You know why they are immature? It's because we, as a society, tolerate it.

JI7

(89,334 posts)
26. there are certain things like killing people which i think people usually know is not ok before 19
Sat Apr 20, 2013, 05:19 AM
Apr 2013

marions ghost

(19,841 posts)
34. Agree
Sat Apr 20, 2013, 07:54 AM
Apr 2013

This is not a "grown" man. He must be held responsible, but the fact that his older brother roped him in should be taken into consideration. He will certainly pay for his crimes. There is no doubt about that.

There are huge changes in maturity that go on between 19 and 25. It has a bearing on this case. But he will pay.

ShadowLiberal

(2,237 posts)
20. No, he probably doesn't even have any info to torture him for either
Fri Apr 19, 2013, 11:13 PM
Apr 2013

I doubt he even has any worthwhile information about any other terrorists/terrorist groups anyway. Anyone he has would probably already be well known by Russia, which seems likely to cooperate with us on this, since the country the kid is from hits them with terrorist attacks far more often then any western nation does.

And even if he did have useful information, torture is a bad way to go about getting that info, there's much better interrogation methods that have proven histories of getting far more accurate information with far less lies and made up stories to make the pain of torture stop.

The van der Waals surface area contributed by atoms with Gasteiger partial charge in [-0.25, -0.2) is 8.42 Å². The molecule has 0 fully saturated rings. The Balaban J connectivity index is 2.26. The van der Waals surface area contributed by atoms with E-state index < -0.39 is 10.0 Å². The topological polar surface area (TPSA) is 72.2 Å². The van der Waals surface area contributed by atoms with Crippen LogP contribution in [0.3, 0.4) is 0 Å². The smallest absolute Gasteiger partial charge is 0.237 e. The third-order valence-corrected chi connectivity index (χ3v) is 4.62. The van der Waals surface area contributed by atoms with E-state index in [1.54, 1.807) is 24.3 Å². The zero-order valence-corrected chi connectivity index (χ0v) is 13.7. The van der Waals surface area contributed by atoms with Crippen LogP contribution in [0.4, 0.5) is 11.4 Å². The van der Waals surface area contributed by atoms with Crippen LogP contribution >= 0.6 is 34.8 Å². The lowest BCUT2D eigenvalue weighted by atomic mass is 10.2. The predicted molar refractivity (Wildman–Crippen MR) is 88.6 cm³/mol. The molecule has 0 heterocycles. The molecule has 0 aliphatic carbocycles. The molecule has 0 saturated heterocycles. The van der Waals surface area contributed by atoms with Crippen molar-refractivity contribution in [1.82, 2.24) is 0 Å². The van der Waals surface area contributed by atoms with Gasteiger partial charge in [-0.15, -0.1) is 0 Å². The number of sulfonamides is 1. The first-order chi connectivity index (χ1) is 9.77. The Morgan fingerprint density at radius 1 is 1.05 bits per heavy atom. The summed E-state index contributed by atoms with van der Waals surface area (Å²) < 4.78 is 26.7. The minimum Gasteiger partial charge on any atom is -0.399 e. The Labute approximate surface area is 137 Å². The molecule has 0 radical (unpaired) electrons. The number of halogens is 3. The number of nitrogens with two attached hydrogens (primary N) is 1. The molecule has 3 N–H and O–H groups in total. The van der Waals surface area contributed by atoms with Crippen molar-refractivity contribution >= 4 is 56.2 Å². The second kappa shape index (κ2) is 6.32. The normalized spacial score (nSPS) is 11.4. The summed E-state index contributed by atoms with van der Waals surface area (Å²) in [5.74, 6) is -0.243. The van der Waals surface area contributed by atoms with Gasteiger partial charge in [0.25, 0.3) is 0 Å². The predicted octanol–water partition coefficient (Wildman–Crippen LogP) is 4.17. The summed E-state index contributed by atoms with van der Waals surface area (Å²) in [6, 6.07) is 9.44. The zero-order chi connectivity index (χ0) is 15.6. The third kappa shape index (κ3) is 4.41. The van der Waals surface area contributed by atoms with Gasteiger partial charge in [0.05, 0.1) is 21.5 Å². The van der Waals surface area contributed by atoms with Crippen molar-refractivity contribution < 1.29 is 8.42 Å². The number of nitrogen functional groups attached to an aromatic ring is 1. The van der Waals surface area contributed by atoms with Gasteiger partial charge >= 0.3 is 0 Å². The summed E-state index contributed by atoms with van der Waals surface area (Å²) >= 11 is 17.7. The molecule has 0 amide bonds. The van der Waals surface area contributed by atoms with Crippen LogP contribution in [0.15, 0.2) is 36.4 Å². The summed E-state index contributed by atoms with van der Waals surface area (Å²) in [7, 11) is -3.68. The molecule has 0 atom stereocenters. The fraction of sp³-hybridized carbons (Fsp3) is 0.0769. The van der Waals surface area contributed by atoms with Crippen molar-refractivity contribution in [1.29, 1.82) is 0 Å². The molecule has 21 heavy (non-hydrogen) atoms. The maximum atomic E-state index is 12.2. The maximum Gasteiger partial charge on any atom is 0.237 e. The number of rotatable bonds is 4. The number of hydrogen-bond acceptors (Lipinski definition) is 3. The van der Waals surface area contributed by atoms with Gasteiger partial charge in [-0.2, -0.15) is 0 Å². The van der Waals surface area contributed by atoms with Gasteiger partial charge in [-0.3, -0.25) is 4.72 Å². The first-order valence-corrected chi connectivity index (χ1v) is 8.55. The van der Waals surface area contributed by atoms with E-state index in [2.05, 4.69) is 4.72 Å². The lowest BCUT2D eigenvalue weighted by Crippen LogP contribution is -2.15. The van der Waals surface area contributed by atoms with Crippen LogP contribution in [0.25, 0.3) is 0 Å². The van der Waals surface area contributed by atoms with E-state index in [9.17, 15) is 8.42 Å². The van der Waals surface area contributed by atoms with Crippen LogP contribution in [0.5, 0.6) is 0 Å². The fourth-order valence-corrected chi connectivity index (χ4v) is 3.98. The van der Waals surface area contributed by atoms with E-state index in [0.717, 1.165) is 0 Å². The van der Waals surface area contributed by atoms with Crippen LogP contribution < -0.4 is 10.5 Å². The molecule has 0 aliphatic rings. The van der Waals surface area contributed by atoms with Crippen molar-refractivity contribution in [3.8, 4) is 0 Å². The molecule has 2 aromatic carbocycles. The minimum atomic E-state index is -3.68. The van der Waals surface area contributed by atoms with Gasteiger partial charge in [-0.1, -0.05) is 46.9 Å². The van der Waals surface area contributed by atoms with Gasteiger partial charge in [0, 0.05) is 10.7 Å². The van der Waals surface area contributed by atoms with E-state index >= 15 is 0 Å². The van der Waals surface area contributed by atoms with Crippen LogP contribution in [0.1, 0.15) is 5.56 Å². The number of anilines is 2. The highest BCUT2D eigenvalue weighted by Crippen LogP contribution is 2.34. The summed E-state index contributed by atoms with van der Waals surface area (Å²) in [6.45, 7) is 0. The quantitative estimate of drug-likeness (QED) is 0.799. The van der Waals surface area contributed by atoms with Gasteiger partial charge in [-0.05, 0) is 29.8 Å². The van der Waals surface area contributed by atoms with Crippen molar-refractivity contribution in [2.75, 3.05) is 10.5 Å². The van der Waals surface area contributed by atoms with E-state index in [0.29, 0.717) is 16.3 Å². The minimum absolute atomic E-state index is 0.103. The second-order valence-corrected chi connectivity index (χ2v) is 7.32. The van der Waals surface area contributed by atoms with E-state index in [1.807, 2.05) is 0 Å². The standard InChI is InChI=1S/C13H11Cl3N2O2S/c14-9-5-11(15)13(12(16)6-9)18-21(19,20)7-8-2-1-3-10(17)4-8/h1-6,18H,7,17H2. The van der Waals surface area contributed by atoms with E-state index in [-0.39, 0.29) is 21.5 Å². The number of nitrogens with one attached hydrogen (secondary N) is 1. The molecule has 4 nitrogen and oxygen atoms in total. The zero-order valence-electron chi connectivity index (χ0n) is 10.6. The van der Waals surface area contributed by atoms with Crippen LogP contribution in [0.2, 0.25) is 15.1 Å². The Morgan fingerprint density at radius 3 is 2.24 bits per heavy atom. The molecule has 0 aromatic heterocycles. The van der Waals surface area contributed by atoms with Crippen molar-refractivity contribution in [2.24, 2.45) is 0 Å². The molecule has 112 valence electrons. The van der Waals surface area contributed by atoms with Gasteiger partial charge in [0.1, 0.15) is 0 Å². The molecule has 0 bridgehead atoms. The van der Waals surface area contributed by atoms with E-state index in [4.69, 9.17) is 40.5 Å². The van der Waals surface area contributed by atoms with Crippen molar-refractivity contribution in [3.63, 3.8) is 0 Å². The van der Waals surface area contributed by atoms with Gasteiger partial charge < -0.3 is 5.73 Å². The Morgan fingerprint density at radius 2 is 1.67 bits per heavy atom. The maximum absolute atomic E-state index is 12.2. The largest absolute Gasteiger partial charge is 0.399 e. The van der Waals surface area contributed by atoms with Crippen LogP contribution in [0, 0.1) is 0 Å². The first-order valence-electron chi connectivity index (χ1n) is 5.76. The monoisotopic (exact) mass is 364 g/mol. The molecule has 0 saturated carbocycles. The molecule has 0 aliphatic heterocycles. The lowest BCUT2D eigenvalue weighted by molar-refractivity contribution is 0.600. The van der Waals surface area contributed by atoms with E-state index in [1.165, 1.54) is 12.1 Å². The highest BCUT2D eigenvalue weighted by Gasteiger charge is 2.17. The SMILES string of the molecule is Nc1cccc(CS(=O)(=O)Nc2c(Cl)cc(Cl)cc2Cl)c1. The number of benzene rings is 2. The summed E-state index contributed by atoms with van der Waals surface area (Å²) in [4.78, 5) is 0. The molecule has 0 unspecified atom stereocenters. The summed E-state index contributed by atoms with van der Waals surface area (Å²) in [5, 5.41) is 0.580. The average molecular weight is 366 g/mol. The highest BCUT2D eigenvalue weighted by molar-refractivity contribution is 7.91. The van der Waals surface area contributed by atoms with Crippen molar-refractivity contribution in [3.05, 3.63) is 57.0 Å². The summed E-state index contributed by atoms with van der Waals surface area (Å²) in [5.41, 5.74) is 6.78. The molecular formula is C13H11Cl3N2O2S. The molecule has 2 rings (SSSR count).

sadbear

(4,340 posts)
21. It really bothers me that I can't honestly say no.
Fri Apr 19, 2013, 11:15 PM
Apr 2013

We should be able to say absolutely not in America, but I don't think we can.

davidpdx

(22,000 posts)
24. No, I think at best they are going to be trying to figure out his motive
Sat Apr 20, 2013, 03:37 AM
Apr 2013

and whether there is anyone else out there who was helping them. I'd think those are the only two things they would be interested in at this point. Beyond that, there's not much else to do but let process play out.

madokie

(51,076 posts)
30. Dick and w were torturers
Sat Apr 20, 2013, 06:45 AM
Apr 2013

We on the other hand are not. No this kid should not be tortured. The living shit kicked out of him by one of the family members of the dead or missing limbs or just injured yes, tortured no.

Response to radiclib (Original post)

El Fuego

(6,502 posts)
37. Yeah he SHOULD BE, but I wouldn't want a gov't that would listen to the likes of ME.
Sat Apr 20, 2013, 11:03 AM
Apr 2013

Because at the moment I'm one of the angry pitchfork-wielding mob. But in a civilized society, a government and it's laws should protect us all from mob rule.

LeftInTX

(25,995 posts)
39. No, he will not be tortured
Sat Apr 20, 2013, 05:03 PM
Apr 2013

Although he will be charged with terrorism, the interrogators know that he has the profile of a common criminal. He's not going to be a tough nut to crack.
It will probably take awhile for him to reveal to authorities everything he knows. However, the good cop routine will tend to work in this case.